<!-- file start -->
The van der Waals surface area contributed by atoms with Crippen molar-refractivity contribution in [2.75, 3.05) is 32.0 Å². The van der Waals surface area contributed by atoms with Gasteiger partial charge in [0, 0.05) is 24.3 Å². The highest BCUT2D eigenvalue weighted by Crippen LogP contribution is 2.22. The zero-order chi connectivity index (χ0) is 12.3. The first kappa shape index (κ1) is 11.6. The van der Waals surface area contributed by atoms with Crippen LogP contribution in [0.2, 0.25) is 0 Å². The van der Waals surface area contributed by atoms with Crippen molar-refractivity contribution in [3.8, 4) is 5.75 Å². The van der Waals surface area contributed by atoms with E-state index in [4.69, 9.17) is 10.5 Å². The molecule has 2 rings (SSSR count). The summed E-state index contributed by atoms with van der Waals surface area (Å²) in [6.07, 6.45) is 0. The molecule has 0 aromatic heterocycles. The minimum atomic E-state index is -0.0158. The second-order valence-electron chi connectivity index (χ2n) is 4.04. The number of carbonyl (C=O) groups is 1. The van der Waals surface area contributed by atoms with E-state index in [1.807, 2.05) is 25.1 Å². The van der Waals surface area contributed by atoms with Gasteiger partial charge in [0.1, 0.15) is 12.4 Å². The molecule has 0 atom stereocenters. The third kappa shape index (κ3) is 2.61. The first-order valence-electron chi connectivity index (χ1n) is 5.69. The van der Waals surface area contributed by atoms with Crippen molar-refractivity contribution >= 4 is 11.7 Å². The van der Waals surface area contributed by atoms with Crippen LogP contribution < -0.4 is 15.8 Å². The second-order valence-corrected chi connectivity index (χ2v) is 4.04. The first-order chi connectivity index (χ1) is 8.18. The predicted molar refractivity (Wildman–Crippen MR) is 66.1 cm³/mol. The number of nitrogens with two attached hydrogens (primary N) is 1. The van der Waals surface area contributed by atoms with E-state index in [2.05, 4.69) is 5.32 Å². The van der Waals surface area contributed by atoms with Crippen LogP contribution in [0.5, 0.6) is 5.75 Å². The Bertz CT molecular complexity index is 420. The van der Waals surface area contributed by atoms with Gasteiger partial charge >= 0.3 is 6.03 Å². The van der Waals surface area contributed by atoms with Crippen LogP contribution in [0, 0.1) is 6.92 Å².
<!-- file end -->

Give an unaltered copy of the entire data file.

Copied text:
The van der Waals surface area contributed by atoms with Crippen molar-refractivity contribution in [2.75, 3.05) is 32.0 Å². The van der Waals surface area contributed by atoms with Gasteiger partial charge in [0, 0.05) is 24.3 Å². The highest BCUT2D eigenvalue weighted by Crippen LogP contribution is 2.22. The zero-order chi connectivity index (χ0) is 12.3. The first kappa shape index (κ1) is 11.6. The van der Waals surface area contributed by atoms with Crippen LogP contribution in [0.2, 0.25) is 0 Å². The van der Waals surface area contributed by atoms with Crippen molar-refractivity contribution in [3.8, 4) is 5.75 Å². The van der Waals surface area contributed by atoms with E-state index in [4.69, 9.17) is 10.5 Å². The molecule has 2 rings (SSSR count). The summed E-state index contributed by atoms with van der Waals surface area (Å²) in [6.07, 6.45) is 0. The molecule has 0 aromatic heterocycles. The minimum atomic E-state index is -0.0158. The second-order valence-electron chi connectivity index (χ2n) is 4.04. The number of carbonyl (C=O) groups is 1. The van der Waals surface area contributed by atoms with E-state index in [1.807, 2.05) is 25.1 Å². The van der Waals surface area contributed by atoms with Gasteiger partial charge in [0.1, 0.15) is 12.4 Å². The molecule has 0 atom stereocenters. The third kappa shape index (κ3) is 2.61. The first-order valence-electron chi connectivity index (χ1n) is 5.69. The van der Waals surface area contributed by atoms with Crippen molar-refractivity contribution >= 4 is 11.7 Å². The van der Waals surface area contributed by atoms with Crippen LogP contribution < -0.4 is 15.8 Å². The second-order valence-corrected chi connectivity index (χ2v) is 4.04. The first-order chi connectivity index (χ1) is 8.18. The predicted molar refractivity (Wildman–Crippen MR) is 66.1 cm³/mol. The number of nitrogens with two attached hydrogens (primary N) is 1. The van der Waals surface area contributed by atoms with E-state index in [2.05, 4.69) is 5.32 Å². The van der Waals surface area contributed by atoms with Crippen LogP contribution in [0.5, 0.6) is 5.75 Å². The Bertz CT molecular complexity index is 420. The van der Waals surface area contributed by atoms with Gasteiger partial charge >= 0.3 is 6.03 Å². The van der Waals surface area contributed by atoms with Crippen LogP contribution in [0, 0.1) is 6.92 Å².